A whistleblower who revealed Apple contractors were listening in on Siri recordings has gone public following a lack of action against the company.
Thomas le Bonniec, a former Apple contractor at the firm’s Cork office in Ireland, believes that the company should be held legally responsible for breaching users’ privacy.
Le Bonniec was employed by Apple to transcribe recordings in both English and French but left the company over ethical concerns.
The whistleblower first broke the story via The Guardian last year and revealed that he, and other contractors, listened to “hundreds of recordings” daily.
Those recordings included not just the Apple device owner, but also their family, friends, coworkers, and anyone else in vicinity of the device.
Aside from just the requests, Siri even recorded intimate moments, arguments, drug use, sensitive information like addresses, and more. All of which were heard by contractors.
Apple was forced to apologise in a statement:
“We know that customers have been concerned by recent reports of people listening to audio Siri recordings as part of our Siri quality evaluation process—which we call grading.
We heard their concerns, immediately suspended human grading of Siri requests and began a thorough review of our practices and policies.”
Apple likes to position itself as a defender of user privacy, and for the most part it does well – especially when the company’s main rival is Google, a company that relies on mass data collection – so the story was a major embarrassment for the tech giant.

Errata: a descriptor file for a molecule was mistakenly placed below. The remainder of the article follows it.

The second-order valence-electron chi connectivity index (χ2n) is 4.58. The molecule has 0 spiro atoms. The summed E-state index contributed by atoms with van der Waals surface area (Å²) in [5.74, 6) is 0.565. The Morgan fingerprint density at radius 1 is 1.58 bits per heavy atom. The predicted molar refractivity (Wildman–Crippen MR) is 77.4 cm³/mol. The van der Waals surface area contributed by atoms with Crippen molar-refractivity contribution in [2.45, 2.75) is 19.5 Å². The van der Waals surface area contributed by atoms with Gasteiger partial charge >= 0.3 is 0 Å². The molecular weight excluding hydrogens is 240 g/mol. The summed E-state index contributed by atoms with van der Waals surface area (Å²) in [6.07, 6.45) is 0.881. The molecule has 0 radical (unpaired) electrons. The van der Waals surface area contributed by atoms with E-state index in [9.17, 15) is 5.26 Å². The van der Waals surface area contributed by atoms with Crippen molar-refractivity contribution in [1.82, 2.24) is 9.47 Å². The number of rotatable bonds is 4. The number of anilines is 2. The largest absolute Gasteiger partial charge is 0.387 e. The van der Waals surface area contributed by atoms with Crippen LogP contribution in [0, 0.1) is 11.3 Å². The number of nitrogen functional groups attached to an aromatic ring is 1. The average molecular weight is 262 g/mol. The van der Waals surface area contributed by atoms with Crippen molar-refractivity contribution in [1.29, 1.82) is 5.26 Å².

The response by Apple was to lay-off the 300 contractors involved; which isn’t exactly news to cheer. The company also paused the grading program and said customers would have to specifically opt-in in the future.
“It is worrying that Apple (and undoubtedly not just Apple) keeps ignoring and violating fundamental rights and continues their massive collection of data,” le Bonniec wrote in a letter. “I am extremely concerned that big tech companies are basically wiretapping entire populations despite European citizens being told the EU has one of the strongest data protection laws in the world.”
“Passing a law is not good enough: it needs to be enforced upon privacy offenders.”
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